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Inaccessible funding derails Oshikoto farmer’s ambitions

2021-07-06  Obrien Simasiku

Inaccessible funding derails Oshikoto farmer’s ambitions
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OMUTHIYA-A farmer in Oshikoto region whose career started in 2011 says his ambitions of expanding and producing on a larger scale is slimming, because he doesn’t have access to funding.

Although he has sufficient land, financial institutions are unable to grant him assistance due to the unavailability of an allotment letter to signify ownership of the said piece land.

Edward Amadhila, who runs a horticulture project at government resettlement farm Oerwoud, under TOV Tsumeb charity organisation, told New Era that the ministry has taken long to issue them with allotment letter which can be presented to financial institutions. 

“It has been ages since we have been promised to be issued with letters to show legality. Now all we do is on a minimal scale, and considering the time we have invested we could have been grown into a big agricultural project able to feed the community, while in the same emancipate ourselves economically during these trying times,” he said.

TOV is a charity organisation based in Tsumeb and looks after vulnerable children and orphans. The charity feeds the children and then enrols them into schools and universities. 

The charity runs a poultry project and a garden consisting of various vegetables such as cabbage, spinach and green pepper.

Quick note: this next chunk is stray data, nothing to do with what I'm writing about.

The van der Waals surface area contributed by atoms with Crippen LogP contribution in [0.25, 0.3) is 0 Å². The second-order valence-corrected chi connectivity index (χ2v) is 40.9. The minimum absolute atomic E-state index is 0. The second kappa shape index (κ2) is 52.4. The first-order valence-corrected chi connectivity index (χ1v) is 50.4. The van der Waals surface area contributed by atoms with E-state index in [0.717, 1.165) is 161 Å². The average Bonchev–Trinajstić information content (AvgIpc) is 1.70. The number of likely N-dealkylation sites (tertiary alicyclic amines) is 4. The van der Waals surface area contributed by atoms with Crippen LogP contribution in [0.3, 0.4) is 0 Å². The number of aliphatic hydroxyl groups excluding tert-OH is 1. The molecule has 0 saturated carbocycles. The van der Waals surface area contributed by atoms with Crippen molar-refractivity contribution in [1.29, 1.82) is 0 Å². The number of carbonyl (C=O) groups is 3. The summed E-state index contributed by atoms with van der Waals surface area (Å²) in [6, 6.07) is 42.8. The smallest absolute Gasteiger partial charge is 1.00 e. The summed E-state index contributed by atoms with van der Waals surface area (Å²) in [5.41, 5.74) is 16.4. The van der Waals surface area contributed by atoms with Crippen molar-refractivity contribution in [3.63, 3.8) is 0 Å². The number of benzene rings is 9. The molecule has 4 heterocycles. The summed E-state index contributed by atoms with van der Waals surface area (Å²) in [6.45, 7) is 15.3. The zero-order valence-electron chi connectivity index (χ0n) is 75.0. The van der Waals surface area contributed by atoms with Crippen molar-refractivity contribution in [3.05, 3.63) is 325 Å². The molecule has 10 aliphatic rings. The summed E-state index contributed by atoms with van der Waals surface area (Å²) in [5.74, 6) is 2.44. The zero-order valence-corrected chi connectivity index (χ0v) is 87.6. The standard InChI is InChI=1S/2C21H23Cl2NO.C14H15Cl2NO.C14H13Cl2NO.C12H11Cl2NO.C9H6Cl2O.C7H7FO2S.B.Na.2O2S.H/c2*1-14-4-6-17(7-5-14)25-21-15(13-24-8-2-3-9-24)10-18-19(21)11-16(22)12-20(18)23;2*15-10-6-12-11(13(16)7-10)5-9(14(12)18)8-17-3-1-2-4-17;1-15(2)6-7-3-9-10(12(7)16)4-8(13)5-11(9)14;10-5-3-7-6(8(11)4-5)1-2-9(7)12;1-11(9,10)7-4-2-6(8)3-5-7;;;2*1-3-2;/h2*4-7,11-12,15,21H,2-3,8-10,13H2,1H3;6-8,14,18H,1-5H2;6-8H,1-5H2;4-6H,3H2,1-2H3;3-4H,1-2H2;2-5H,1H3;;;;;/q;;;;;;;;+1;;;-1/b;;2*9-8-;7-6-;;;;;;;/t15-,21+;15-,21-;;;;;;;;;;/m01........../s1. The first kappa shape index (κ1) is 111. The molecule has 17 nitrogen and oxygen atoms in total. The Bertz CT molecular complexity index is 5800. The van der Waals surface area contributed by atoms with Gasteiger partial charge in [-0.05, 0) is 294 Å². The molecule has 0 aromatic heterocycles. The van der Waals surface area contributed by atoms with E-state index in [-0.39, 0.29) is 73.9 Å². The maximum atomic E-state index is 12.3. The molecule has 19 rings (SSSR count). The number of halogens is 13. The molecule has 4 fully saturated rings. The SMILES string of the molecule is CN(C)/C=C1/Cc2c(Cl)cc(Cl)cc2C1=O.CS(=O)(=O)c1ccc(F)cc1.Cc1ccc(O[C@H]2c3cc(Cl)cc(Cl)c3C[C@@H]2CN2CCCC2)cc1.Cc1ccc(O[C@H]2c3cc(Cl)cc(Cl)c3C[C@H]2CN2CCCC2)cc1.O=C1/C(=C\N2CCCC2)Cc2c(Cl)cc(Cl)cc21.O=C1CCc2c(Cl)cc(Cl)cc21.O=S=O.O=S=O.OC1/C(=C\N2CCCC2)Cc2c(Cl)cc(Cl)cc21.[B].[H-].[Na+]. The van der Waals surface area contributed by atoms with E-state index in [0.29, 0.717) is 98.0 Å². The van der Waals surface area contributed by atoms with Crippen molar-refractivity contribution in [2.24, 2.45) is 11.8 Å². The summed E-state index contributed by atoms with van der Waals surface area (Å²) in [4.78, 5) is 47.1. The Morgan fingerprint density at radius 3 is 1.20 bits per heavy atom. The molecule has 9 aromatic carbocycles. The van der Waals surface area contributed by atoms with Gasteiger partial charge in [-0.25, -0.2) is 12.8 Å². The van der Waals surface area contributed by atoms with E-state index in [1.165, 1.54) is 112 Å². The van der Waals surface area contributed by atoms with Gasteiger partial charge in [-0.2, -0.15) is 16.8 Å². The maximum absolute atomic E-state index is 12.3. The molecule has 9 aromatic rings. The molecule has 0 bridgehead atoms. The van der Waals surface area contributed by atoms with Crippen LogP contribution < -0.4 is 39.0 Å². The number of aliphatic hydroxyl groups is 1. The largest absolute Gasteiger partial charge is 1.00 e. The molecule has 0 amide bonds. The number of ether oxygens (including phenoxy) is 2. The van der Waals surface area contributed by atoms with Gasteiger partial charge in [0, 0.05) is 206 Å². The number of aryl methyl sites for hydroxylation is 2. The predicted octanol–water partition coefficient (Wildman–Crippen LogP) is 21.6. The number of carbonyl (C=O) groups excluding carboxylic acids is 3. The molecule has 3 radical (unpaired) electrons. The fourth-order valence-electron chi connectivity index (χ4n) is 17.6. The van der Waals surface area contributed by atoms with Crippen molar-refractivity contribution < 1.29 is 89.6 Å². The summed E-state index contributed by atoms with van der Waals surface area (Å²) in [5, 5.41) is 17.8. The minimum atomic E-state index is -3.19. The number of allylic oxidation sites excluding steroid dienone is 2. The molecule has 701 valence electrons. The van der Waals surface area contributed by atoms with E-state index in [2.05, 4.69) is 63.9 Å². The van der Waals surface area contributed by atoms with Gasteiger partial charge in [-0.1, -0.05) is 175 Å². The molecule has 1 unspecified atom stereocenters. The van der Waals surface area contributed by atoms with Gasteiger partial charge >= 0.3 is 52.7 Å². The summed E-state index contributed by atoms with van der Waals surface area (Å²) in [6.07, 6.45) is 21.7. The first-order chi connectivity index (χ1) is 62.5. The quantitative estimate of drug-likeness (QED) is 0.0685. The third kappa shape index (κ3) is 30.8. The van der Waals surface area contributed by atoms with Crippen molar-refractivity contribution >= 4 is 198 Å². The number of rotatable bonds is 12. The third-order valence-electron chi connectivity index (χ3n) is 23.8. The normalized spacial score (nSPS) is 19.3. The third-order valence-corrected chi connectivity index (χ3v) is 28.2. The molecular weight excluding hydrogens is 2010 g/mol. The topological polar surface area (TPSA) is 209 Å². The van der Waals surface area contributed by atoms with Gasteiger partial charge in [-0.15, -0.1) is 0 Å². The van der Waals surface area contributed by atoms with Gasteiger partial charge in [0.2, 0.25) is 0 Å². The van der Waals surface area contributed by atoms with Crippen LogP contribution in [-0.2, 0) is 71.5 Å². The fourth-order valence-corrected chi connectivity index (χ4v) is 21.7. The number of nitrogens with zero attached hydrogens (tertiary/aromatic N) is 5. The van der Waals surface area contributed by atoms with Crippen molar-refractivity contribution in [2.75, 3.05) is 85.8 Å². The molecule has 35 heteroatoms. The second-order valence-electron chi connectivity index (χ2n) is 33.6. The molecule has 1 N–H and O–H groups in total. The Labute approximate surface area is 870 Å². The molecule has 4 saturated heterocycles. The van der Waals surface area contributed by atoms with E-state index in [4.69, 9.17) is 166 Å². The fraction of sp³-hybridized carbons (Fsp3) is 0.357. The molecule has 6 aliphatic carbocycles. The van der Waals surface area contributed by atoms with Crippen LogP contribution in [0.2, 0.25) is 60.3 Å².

“As the economy heads downwards we had to find other ways to survive. Donors have pulled support. So our survival is depended on that project. It is costly but viable hence doing it on a small scale,” said Amadhila. 

“As from January 2021 we embarked on a journey to farm with crops, as we noticed a great demand of agriculture products in the market due to number of factories that closed such as Namfo as well as minimised importation of products from South Africa due to Covid-19 restrictions. Therefore, after lots of considerations and consultations we decided to go major with tomatoes. Our target was 9 000 tomato plants, which would cover almost half a hectare” he explained.

Due to external factors they only planted 5 000, with a production output of 5kg per plant. Sold at N$5 per kg, Amadhila said they could make about N$250 000, but due to high cost involved in the whole production process, the money boils down to nothing, hence the need to expand. 

“With funding we aspire to farm more crops like onions and potatoes, get equipment like a tractor, shade nets and drip kits. Therefore, the ministry should fast-track process of issuing allotment letters so that we seek other avenues. In the same vein, good corporates can come and assist us.” 

Last year the Ministry of Agriculture, Water and Land Reform has resolved to grant property rights to farmers resettled on the piece of land as part of phase one, while phase two would address issues of those resettled illegally or given land through the local traditional authority.  The delay in issuing land rights came about after people grabbed land in the resettlement farm, while those allocated started selling off pieces, thus this brought conflict when it came to ownership.  In May this year, land reform director for resettlement and regional programme implementation Alfred Sikopo told New Era the extended delay was caused by a decision taken by the Land Advisory Commission, who advised the ministry to complete the second phase as well, so that they can look into the two issues comprehensively.


2021-07-06  Obrien Simasiku

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